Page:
The Yin

It’s an atypical Sunday. And it began that way. I guzzled my morning coffee at a Monday’s pace, determined to squeeze in a 3-mile run before a brief, but unconventionally scheduled work meeting. As I scrolled through emails and checked alerts on my phone, I came across a yet-unreturned “like” from another blogger on my About page. Like other polite and well-intentioned bloggers, I visited her site to return the kindness and discovered that she had written a recent post about The Used Life. The gesture touched me in a way that the author, Linda, surely couldn’t have anticipated. If only because she could never have known the turmoil I’ve been experiencing lately regarding this blog and what purpose it realistically serves (if any) in helping me to move forward in a meaningful direction. There are days when I come alarmingly close to hitting “Delete.” I attribute the creative ebb I seem to have found myself in lately to that doubt-filled thinking. I honestly believe that if Linda had not published her post this morning, I would not be writing this one. I would like to thank her for giving me the gift of encouragement, whether she knew I needed it or not.

abstract black-white write pen

I find myself now, post-meeting, curled up at a corner table at Starbucks, writing long-hand in a new notebook. A catharsis. The feeling of a fresh start. A titillating illusion. It may be said that I am going through one of the darker phases of the creative process, as discussed in Flinch., in which I want to take what I love and destroy it. There are days in which I hate The Used Life as much as—or more than—I love it. Sometimes, I swell with pride when I look at what I’ve produced on this site. Other days, I am filled with disgust, even embarrassment, and feelings of lack—of being “not good enough”—when I see what I have created here.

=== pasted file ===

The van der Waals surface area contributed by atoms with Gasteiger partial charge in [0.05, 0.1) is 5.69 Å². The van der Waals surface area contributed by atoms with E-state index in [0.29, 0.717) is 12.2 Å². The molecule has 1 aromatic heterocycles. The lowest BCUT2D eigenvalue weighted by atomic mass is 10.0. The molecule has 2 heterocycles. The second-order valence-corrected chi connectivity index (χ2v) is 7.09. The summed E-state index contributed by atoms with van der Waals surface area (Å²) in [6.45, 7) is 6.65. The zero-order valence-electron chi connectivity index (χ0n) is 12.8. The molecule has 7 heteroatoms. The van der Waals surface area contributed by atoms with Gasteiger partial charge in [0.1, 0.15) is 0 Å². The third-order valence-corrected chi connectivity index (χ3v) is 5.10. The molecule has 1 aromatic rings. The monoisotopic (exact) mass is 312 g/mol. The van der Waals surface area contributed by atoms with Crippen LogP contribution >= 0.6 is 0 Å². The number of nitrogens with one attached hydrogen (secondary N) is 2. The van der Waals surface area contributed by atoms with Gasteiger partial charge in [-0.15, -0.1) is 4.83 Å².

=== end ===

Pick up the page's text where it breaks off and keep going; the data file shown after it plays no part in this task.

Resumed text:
I have to reconnect, I think. Put pen to paper. Jazz in my headphones. Exorcise my demons. I must allow the writer in me to write in order to exhale, to keep myself from drowning. I write to change. But, am I afraid of change? Of the possibility of leaving what I have behind? But, what do I have—really have—besides the stories I tell myself? Am I too stubborn? Too self-reliant? (I am an only child.) I know that change is imminent. I can feel it circulating in the air I breathe. I know this feeling. The feeling that the walls are closing in. That the present moment has reached a threshold of intolerability. That the best thing I can do for myself is to say, FUCK IT! and take massive, determined action that will propel me into the unknown. Do I even have another choice? I can be impetuous.


Then again, aren’t these walls of my own making? Didn’t I erect them myself? Didn’t I? Am I so reluctant to admit to myself that I am the author of my own discontentment? The creator of my own anguish? And, isn’t that actually good news? I could choose to believe that or not. It’s probably better that I’ll never know what all of my demons look like. To sense them well enough to discern them can create enough in the way of suffering.

Is it a gift—the writing, the introspection, the excessive experimentation, the seeing through to people? I am careless with myself sometimes. The other day, I told a friend he was much smarter than he believed. It’s so obvious to me. His intelligence is one of his most magnetic qualities. It’s in everything he does. But, he doesn’t know it. I don’t think he believed me when I told him that, either. Am I that way? My blind spots are big. I know they are. I have to ask myself, who could I be if I saw the good in myself like I see it in other people?

Why can I not seem to find a direction that satisfies me? Why does so much of what’s out there feel wrong? Why do I make all of my decisions based on feel? Because I don’t know how else to make decisions. Why do I feel my work always exists on one or the other end of a continuum—that it oscillates between the polarities of being “too good” (for what, anyway?) and “not good enough?” Why do I feel that nothing I will ever bring into the world will have a home that I do not make myself? Is it integrity that motivates me? Or fear? Yes. God, I hate being honest with myself.